Ohio University beats out Ohio State in 2011 research licensing revenue
Published: Monday, September 17, 2012
Updated: Monday, September 17, 2012 00:09
Despite being the largest research institution in the state, Ohio State didn’t bring in the most research licensing revenue last year.
OSU ranked third in research licensing revenue among Ohio colleges and Melanie Baker, marketing and communications manager for technology commercialization and knowledge transfer, said OSU generated nearly $2 million with patent reimbursements in 2011.
Ohio University ranked first in licensing revenue in 2011, bringing in $8.6 million, about $6 million more than OSU.
Licensing revenue is the money that faculty inventions make for the university. Baker said one of the main income-generating inventions for OSU is a pancreatic cancer diagnostic.
“The diagnostic is microRNA-based and detects early-stage pancreatic cancer,” Baker said in an email.
According to Ohio University’s Research Communications website, most of its revenue comes from a growth-hormone receptor antagonist discovered by John Kopchick, a senior scientist, and former graduate student Wen Chen. The hormone was made into a drug known as SOMAVERT, which is used to treat acromegaly, a hormone growth syndrome that can lead to gigantism and premature death in adults.
While these licensing numbers might be puzzling to some, it is important to note that the numbers are almost two years old. OSU is in fiscal year 2013, and Baker said the fiscal numbers for 2012 have not yet been released, which means OSU’s current ranking cannot be calculated at this time. Numbers from other schools are unknown as well.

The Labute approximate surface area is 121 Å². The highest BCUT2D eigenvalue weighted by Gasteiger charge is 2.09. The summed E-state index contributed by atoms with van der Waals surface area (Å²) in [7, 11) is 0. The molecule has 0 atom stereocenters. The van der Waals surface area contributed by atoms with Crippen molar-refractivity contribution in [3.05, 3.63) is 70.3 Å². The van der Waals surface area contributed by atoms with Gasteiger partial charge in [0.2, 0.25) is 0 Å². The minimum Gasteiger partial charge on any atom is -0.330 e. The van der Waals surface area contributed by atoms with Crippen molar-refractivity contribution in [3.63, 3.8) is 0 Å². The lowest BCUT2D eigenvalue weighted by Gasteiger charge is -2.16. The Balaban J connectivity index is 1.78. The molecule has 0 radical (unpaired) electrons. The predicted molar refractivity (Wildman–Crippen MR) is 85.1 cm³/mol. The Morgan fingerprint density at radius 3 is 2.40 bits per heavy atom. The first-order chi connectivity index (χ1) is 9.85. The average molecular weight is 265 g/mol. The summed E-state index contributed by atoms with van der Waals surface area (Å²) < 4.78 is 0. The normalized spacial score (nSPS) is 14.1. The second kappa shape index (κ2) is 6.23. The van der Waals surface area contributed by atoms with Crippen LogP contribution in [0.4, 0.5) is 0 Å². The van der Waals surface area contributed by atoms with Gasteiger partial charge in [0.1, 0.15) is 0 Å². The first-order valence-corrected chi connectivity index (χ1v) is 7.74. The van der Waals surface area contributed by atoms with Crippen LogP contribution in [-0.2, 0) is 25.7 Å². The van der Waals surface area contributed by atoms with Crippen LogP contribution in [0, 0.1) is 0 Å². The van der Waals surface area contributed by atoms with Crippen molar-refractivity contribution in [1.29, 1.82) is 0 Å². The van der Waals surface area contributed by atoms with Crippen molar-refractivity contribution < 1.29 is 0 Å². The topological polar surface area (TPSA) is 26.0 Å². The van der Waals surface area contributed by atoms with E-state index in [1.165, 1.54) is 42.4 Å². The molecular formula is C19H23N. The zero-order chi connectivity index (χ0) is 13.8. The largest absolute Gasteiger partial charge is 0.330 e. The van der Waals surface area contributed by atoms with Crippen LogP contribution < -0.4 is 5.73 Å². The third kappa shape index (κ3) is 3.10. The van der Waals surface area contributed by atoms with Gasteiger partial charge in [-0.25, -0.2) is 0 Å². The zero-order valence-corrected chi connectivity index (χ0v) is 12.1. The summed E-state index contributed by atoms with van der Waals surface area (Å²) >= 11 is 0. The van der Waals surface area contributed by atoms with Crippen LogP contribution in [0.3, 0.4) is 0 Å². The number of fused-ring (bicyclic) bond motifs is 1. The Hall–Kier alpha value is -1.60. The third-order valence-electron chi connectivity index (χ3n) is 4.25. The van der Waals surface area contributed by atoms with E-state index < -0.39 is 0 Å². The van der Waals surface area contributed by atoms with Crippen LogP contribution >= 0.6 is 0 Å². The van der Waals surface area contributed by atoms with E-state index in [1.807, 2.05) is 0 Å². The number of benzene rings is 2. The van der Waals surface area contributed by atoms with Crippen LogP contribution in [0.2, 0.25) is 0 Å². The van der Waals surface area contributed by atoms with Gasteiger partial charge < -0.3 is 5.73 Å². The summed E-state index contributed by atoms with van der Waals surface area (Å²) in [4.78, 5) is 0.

However, the licensing revenue numbers have some people talking. Some assume OSU is leading the way in collegiate research, but these numbers have caused some students to re-evaluate their opinions of OSU’s overall research efforts.
Others however, think OSU is doing just fine.
“The psychology department does a good job of having participants for the psychology experiments,” said Monica Craigmile, a fourth-year in psychology and former research assistant. “Because everyone that does Psych 100 has to do a certain amount of hours of research. So that allows, at least for the psychology department, to have a good base of students.”
Moving forward, Baker said there are changes the Technology Commercialization and Knowledge Transfer office plans on making. During fiscal year 2012, one of the office’s main priorities is getting students involved. More than 300 students are taking part in technology commercialization events. The student commercialization board was also founded this year. It represents seven different colleges within the university, and the main goal is to “change the student experience.”
“We’re developing customized education initiatives that engage our colleges more in commercialization,” said Baker in the email. “We’re focused on creating a robust start-up culture with deep support programs from funding to prototyping … and creating new student programs that engage students in every aspect of the commercialization process to enhance their learning experience.”
This year more than 400 new OSU inventors have submitted their ideas to the department. The department also expects to see a 340 percent increase in new revenue for fiscal year 2012, according to a fiscal year 2012 Technology Commercialization and Knowledge Transfer document.
“Our primary goals have been to begin to build a culture of innovation, service, responsiveness, creativity and accountability at all levels throughout the campus,” said Baker in the email. “This sets the foundation for growth and high-impact change.”